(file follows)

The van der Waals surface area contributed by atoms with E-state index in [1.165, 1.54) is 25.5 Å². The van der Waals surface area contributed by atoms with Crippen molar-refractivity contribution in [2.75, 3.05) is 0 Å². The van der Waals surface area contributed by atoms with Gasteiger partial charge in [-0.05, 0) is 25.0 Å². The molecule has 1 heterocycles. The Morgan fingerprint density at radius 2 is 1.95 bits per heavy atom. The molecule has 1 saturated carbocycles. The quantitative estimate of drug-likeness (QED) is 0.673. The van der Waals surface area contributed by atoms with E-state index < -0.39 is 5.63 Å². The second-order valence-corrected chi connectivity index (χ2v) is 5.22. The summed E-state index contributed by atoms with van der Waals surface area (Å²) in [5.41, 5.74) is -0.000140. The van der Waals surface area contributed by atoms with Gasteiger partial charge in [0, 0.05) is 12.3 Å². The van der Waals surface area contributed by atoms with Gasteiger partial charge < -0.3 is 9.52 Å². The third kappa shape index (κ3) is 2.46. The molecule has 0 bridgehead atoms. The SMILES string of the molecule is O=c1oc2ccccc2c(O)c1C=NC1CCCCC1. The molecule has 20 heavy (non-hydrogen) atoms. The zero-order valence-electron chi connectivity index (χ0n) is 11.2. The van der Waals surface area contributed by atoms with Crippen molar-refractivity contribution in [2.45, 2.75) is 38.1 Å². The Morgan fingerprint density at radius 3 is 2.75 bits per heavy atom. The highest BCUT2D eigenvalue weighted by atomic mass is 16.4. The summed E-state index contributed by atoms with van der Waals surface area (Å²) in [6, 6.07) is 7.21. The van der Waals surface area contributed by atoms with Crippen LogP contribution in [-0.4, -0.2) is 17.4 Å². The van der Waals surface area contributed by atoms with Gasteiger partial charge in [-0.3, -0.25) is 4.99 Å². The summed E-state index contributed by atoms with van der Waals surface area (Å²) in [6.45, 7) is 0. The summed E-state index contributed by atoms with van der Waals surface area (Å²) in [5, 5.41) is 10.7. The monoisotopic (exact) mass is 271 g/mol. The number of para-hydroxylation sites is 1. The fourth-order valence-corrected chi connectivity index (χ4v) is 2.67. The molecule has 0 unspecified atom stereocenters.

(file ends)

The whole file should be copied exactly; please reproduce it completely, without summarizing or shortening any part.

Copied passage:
The van der Waals surface area contributed by atoms with E-state index in [1.165, 1.54) is 25.5 Å². The van der Waals surface area contributed by atoms with Crippen molar-refractivity contribution in [2.75, 3.05) is 0 Å². The van der Waals surface area contributed by atoms with Gasteiger partial charge in [-0.05, 0) is 25.0 Å². The molecule has 1 heterocycles. The Morgan fingerprint density at radius 2 is 1.95 bits per heavy atom. The molecule has 1 saturated carbocycles. The quantitative estimate of drug-likeness (QED) is 0.673. The van der Waals surface area contributed by atoms with E-state index < -0.39 is 5.63 Å². The second-order valence-corrected chi connectivity index (χ2v) is 5.22. The summed E-state index contributed by atoms with van der Waals surface area (Å²) in [5.41, 5.74) is -0.000140. The van der Waals surface area contributed by atoms with Gasteiger partial charge in [0, 0.05) is 12.3 Å². The van der Waals surface area contributed by atoms with Gasteiger partial charge < -0.3 is 9.52 Å². The third kappa shape index (κ3) is 2.46. The molecule has 0 bridgehead atoms. The SMILES string of the molecule is O=c1oc2ccccc2c(O)c1C=NC1CCCCC1. The molecule has 20 heavy (non-hydrogen) atoms. The zero-order valence-electron chi connectivity index (χ0n) is 11.2. The van der Waals surface area contributed by atoms with Crippen molar-refractivity contribution in [2.45, 2.75) is 38.1 Å². The Morgan fingerprint density at radius 3 is 2.75 bits per heavy atom. The highest BCUT2D eigenvalue weighted by atomic mass is 16.4. The summed E-state index contributed by atoms with van der Waals surface area (Å²) in [6, 6.07) is 7.21. The van der Waals surface area contributed by atoms with Crippen LogP contribution in [-0.4, -0.2) is 17.4 Å². The van der Waals surface area contributed by atoms with Gasteiger partial charge in [-0.3, -0.25) is 4.99 Å². The summed E-state index contributed by atoms with van der Waals surface area (Å²) in [6.45, 7) is 0. The summed E-state index contributed by atoms with van der Waals surface area (Å²) in [5, 5.41) is 10.7. The monoisotopic (exact) mass is 271 g/mol. The number of para-hydroxylation sites is 1. The fourth-order valence-corrected chi connectivity index (χ4v) is 2.67. The molecule has 0 unspecified atom stereocenters.